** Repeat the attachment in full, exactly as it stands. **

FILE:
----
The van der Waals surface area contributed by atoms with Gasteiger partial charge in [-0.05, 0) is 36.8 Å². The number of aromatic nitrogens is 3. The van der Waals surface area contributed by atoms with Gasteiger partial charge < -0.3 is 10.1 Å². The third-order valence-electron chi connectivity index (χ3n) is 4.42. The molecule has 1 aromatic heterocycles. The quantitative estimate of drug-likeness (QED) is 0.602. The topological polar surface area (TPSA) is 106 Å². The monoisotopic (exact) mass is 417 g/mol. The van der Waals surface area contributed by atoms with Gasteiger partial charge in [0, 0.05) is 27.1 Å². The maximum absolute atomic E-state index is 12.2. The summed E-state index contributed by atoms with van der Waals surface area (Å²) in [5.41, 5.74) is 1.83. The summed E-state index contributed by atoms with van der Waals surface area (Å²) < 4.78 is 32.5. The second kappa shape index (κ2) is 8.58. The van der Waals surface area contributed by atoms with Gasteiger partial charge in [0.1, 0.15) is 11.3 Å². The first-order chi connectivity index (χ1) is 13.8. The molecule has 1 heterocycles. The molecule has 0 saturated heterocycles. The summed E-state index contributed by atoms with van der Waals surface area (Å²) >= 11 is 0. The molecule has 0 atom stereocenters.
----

The van der Waals surface area contributed by atoms with Gasteiger partial charge in [-0.05, 0) is 36.8 Å². The number of aromatic nitrogens is 3. The van der Waals surface area contributed by atoms with Gasteiger partial charge < -0.3 is 10.1 Å². The third-order valence-electron chi connectivity index (χ3n) is 4.42. The molecule has 1 aromatic heterocycles. The quantitative estimate of drug-likeness (QED) is 0.602. The topological polar surface area (TPSA) is 106 Å². The monoisotopic (exact) mass is 417 g/mol. The van der Waals surface area contributed by atoms with Gasteiger partial charge in [0, 0.05) is 27.1 Å². The maximum absolute atomic E-state index is 12.2. The summed E-state index contributed by atoms with van der Waals surface area (Å²) in [5.41, 5.74) is 1.83. The summed E-state index contributed by atoms with van der Waals surface area (Å²) < 4.78 is 32.5. The second kappa shape index (κ2) is 8.58. The van der Waals surface area contributed by atoms with Gasteiger partial charge in [0.1, 0.15) is 11.3 Å². The first-order chi connectivity index (χ1) is 13.8. The molecule has 1 heterocycles. The molecule has 0 saturated heterocycles. The summed E-state index contributed by atoms with van der Waals surface area (Å²) >= 11 is 0. The molecule has 0 atom stereocenters.